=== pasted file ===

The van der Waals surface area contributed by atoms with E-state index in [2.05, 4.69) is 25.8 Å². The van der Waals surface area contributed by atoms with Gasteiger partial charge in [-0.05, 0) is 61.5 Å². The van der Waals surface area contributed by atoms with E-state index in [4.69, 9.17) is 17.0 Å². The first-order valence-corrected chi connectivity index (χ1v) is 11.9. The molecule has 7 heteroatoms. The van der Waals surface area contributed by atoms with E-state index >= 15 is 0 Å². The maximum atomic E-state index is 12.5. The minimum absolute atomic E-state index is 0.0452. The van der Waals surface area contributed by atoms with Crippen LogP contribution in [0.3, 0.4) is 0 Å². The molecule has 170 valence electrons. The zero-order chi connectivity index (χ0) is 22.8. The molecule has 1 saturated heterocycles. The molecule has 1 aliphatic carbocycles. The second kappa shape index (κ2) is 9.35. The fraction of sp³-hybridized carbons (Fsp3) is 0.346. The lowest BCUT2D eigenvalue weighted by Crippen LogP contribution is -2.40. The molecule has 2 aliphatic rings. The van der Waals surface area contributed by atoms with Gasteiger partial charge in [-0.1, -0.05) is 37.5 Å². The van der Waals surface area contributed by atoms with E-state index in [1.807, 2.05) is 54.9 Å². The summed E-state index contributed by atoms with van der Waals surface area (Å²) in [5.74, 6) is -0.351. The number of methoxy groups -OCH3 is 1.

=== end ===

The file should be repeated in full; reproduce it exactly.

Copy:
The van der Waals surface area contributed by atoms with E-state index in [2.05, 4.69) is 25.8 Å². The van der Waals surface area contributed by atoms with Gasteiger partial charge in [-0.05, 0) is 61.5 Å². The van der Waals surface area contributed by atoms with E-state index in [4.69, 9.17) is 17.0 Å². The first-order valence-corrected chi connectivity index (χ1v) is 11.9. The molecule has 7 heteroatoms. The van der Waals surface area contributed by atoms with E-state index >= 15 is 0 Å². The maximum atomic E-state index is 12.5. The minimum absolute atomic E-state index is 0.0452. The van der Waals surface area contributed by atoms with Crippen LogP contribution in [0.3, 0.4) is 0 Å². The molecule has 170 valence electrons. The zero-order chi connectivity index (χ0) is 22.8. The molecule has 1 saturated heterocycles. The molecule has 1 aliphatic carbocycles. The second kappa shape index (κ2) is 9.35. The fraction of sp³-hybridized carbons (Fsp3) is 0.346. The lowest BCUT2D eigenvalue weighted by Crippen LogP contribution is -2.40. The molecule has 2 aliphatic rings. The van der Waals surface area contributed by atoms with Gasteiger partial charge in [-0.1, -0.05) is 37.5 Å². The van der Waals surface area contributed by atoms with E-state index in [1.807, 2.05) is 54.9 Å². The summed E-state index contributed by atoms with van der Waals surface area (Å²) in [5.74, 6) is -0.351. The number of methoxy groups -OCH3 is 1.